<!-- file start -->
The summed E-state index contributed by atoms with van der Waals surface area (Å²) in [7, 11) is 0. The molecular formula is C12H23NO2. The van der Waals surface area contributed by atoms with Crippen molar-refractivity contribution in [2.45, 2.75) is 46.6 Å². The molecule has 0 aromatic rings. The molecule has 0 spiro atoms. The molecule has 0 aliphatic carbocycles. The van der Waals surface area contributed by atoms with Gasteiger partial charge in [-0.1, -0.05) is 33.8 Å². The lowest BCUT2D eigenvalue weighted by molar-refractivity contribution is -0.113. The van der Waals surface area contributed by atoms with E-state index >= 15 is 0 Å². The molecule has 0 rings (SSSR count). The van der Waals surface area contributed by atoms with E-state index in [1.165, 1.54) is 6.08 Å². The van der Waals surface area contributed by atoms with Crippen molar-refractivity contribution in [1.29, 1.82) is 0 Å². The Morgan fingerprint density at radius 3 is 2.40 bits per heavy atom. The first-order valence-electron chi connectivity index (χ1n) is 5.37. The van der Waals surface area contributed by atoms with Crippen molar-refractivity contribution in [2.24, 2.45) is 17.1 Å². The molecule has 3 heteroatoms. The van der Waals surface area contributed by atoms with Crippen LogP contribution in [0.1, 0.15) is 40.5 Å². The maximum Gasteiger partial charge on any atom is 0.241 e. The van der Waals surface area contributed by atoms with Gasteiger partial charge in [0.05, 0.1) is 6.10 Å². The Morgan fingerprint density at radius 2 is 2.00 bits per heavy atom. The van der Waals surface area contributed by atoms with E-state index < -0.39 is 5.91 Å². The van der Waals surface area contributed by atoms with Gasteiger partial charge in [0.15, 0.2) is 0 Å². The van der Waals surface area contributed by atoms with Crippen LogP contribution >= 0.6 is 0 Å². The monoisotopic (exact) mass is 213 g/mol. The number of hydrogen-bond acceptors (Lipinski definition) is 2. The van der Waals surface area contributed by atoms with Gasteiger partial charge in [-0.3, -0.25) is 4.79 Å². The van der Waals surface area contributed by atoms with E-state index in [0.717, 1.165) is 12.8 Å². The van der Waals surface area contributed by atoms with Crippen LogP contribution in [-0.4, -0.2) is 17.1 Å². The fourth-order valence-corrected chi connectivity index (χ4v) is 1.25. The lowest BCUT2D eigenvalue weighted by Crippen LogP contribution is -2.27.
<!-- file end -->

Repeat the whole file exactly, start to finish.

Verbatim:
The summed E-state index contributed by atoms with van der Waals surface area (Å²) in [7, 11) is 0. The molecular formula is C12H23NO2. The van der Waals surface area contributed by atoms with Crippen molar-refractivity contribution in [2.45, 2.75) is 46.6 Å². The molecule has 0 aromatic rings. The molecule has 0 spiro atoms. The molecule has 0 aliphatic carbocycles. The van der Waals surface area contributed by atoms with Gasteiger partial charge in [-0.1, -0.05) is 33.8 Å². The lowest BCUT2D eigenvalue weighted by molar-refractivity contribution is -0.113. The van der Waals surface area contributed by atoms with E-state index >= 15 is 0 Å². The molecule has 0 rings (SSSR count). The van der Waals surface area contributed by atoms with E-state index in [1.165, 1.54) is 6.08 Å². The van der Waals surface area contributed by atoms with Crippen molar-refractivity contribution in [1.29, 1.82) is 0 Å². The Morgan fingerprint density at radius 3 is 2.40 bits per heavy atom. The first-order valence-electron chi connectivity index (χ1n) is 5.37. The van der Waals surface area contributed by atoms with Crippen molar-refractivity contribution in [2.24, 2.45) is 17.1 Å². The molecule has 3 heteroatoms. The van der Waals surface area contributed by atoms with Crippen LogP contribution in [0.1, 0.15) is 40.5 Å². The maximum Gasteiger partial charge on any atom is 0.241 e. The van der Waals surface area contributed by atoms with Gasteiger partial charge in [0.05, 0.1) is 6.10 Å². The Morgan fingerprint density at radius 2 is 2.00 bits per heavy atom. The van der Waals surface area contributed by atoms with E-state index < -0.39 is 5.91 Å². The van der Waals surface area contributed by atoms with Gasteiger partial charge in [0.15, 0.2) is 0 Å². The van der Waals surface area contributed by atoms with Crippen LogP contribution >= 0.6 is 0 Å². The monoisotopic (exact) mass is 213 g/mol. The number of hydrogen-bond acceptors (Lipinski definition) is 2. The van der Waals surface area contributed by atoms with Gasteiger partial charge in [-0.3, -0.25) is 4.79 Å². The van der Waals surface area contributed by atoms with E-state index in [0.717, 1.165) is 12.8 Å². The van der Waals surface area contributed by atoms with Crippen LogP contribution in [-0.4, -0.2) is 17.1 Å². The fourth-order valence-corrected chi connectivity index (χ4v) is 1.25. The lowest BCUT2D eigenvalue weighted by Crippen LogP contribution is -2.27.